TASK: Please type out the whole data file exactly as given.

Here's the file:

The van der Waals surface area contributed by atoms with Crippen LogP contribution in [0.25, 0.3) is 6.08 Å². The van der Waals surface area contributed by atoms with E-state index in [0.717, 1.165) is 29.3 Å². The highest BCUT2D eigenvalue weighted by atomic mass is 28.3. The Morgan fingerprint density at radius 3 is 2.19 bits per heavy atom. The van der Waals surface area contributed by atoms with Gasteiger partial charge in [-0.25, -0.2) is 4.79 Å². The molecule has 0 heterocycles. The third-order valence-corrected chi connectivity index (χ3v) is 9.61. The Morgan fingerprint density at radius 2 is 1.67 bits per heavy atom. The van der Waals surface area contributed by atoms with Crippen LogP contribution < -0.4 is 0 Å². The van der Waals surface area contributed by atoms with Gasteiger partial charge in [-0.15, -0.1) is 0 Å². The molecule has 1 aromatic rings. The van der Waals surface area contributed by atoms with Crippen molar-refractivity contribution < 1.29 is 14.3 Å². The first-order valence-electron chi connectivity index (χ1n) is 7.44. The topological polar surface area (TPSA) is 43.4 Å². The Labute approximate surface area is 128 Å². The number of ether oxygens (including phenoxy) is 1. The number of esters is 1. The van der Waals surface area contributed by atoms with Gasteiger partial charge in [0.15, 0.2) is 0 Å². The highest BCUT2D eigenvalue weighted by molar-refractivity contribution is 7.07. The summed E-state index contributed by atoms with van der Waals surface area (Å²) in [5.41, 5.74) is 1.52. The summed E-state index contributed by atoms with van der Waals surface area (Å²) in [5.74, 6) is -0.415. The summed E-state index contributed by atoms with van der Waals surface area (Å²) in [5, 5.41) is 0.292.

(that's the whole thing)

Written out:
The van der Waals surface area contributed by atoms with Crippen LogP contribution in [0.25, 0.3) is 6.08 Å². The van der Waals surface area contributed by atoms with E-state index in [0.717, 1.165) is 29.3 Å². The highest BCUT2D eigenvalue weighted by atomic mass is 28.3. The Morgan fingerprint density at radius 3 is 2.19 bits per heavy atom. The van der Waals surface area contributed by atoms with Gasteiger partial charge in [-0.25, -0.2) is 4.79 Å². The molecule has 0 heterocycles. The third-order valence-corrected chi connectivity index (χ3v) is 9.61. The Morgan fingerprint density at radius 2 is 1.67 bits per heavy atom. The van der Waals surface area contributed by atoms with Crippen LogP contribution < -0.4 is 0 Å². The van der Waals surface area contributed by atoms with Gasteiger partial charge in [-0.15, -0.1) is 0 Å². The molecule has 1 aromatic rings. The van der Waals surface area contributed by atoms with Crippen molar-refractivity contribution < 1.29 is 14.3 Å². The first-order valence-electron chi connectivity index (χ1n) is 7.44. The topological polar surface area (TPSA) is 43.4 Å². The Labute approximate surface area is 128 Å². The number of ether oxygens (including phenoxy) is 1. The number of esters is 1. The van der Waals surface area contributed by atoms with Gasteiger partial charge in [0.15, 0.2) is 0 Å². The highest BCUT2D eigenvalue weighted by molar-refractivity contribution is 7.07. The summed E-state index contributed by atoms with van der Waals surface area (Å²) in [5.41, 5.74) is 1.52. The summed E-state index contributed by atoms with van der Waals surface area (Å²) in [5.74, 6) is -0.415. The summed E-state index contributed by atoms with van der Waals surface area (Å²) in [5, 5.41) is 0.292.